September is here! Which, of course, means back to school for our little ones… But does everyone follow the same September routine? We took a look at what happens around the world when students get back to class.
Chapter 1: India
We decided to start this school world tour with India, a country with strong ties to Kusmi Tea. The brand actually supports the Saibaba Path Municipal School in India, which welcomes 850 underprivileged children from a slum in Mumbai. Children in India go back to school in June, and as one student puts it, “I was so excited! I arrived at school at 7 AM. The principal and the teachers gave each of us a red rose and a chocolate for the welcoming ceremony (pravesh utsav). In class, our teacher gave us our timetables, books, and a bag of school supplies. I can’t wait to use them. After a delicious lunch at the canteen, we watched a movie about Gandhi and finished the day at 12.45 PM.”
Chapter 2: Australia
Our next stop is Australia, where the school calendar is also very different. Back-to-school dates vary from one region to another in this enormous country. But students are generally all back in class by the end of January. After all, summer in Australia starts on December 21, just after the end of the school year! Australian children study from 9 AM until around 3 PM, and artistic subjects and sports are usually taught in the afternoon. One nice feature of this system is the “assembly” – an important moment in every Australian student’s timetable. This gathering takes place once every one or two weeks depending on the school. All students are present, and receive prizes for good results and exemplary behavior. Education down-under certainly knows how to use positive reinforcement!
Chapter 3: Scandinavian Countries
While the Scandinavian countries are all neighbors, they each have a different approach to education. However, they all focus on children’s personal development. As a result, hardly any students repeat a year. Another shared characteristic is the importance placed on English, which is taught from elementary school onwards. Students even have access to language laboratories!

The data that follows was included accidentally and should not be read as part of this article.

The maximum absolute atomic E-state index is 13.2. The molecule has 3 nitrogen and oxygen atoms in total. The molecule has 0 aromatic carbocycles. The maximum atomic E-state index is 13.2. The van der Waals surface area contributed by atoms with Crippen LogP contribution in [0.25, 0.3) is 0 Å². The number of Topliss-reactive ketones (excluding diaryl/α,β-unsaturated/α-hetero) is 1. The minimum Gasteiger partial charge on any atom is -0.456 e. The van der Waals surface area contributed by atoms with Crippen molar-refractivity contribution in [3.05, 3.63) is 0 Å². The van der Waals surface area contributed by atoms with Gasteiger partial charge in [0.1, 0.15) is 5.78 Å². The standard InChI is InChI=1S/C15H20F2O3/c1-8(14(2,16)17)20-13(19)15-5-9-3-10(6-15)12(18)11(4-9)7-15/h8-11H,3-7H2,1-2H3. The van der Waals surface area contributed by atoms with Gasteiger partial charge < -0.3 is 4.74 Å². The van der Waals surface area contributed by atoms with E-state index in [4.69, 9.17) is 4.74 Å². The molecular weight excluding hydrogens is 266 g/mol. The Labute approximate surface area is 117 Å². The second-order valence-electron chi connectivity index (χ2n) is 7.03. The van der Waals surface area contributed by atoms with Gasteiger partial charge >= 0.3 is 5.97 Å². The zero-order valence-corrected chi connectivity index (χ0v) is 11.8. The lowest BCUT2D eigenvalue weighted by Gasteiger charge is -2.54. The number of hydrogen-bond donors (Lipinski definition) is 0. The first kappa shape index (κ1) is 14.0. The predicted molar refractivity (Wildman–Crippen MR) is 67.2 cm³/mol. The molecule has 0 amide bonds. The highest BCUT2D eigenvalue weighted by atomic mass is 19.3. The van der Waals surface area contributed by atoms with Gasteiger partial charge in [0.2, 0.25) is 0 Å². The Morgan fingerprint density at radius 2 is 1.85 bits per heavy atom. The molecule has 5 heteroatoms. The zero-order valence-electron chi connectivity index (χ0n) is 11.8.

Young people in Finland have the fewest number of classes. They arrive at 8 AM and finish at the very start of the afternoon. The school year begins again in mid-August, far before our little ones in France! The Norwegians adopt more or less the same approach, except they finish around 3 AM. One particularity of the Scandinavian system is that students are divided based on levels of ability instead of classes. This means they might study certain subjects with older or younger children. The Swedish have very variable timetables as they can choose classes according their tastes and abilities from a young age.
Chapter 4: South America
In Argentina, students enjoy a very long “summer” vacation, from December through February. However, they have fewer holidays throughout the year than the French. They therefore go back to school in March. And every morning when they arrive, children raise the Argentinian flag and sing the national anthem before starting class. This is an important ceremony, and parents are even invited to join in on the day everyone goes back to school. Argentinian students wear white coats, just like their teachers, and have classes for half of the day. Some study in the morning, while others take classes in the afternoon.
Chapter 5: China
As for China, it may not surprise you to learn that Chinese students have the most classes. They finish late in the evening and even study on Saturdays. Just like in Scandinavia, English is taught from elementary school onwards. And similarly to Argentina, students take part in a flag raising ceremony while singing the national anthem. The school year is divided into two semesters with a month off between the two. The first begins on September 1 following the summer vacation while the second starts on March 1 after the Chinese New Year. And did you know? Chinese students have two weeks of work experience every semester from the age of ten!
Chapter 6: Russia
Last but not least, children in Russia all go back to school on September 1 every year. Known as “Knowledge Day,” this event is particularly festive. The happy students are smartly dressed with new haircuts and bring bouquets of flowers to their teachers!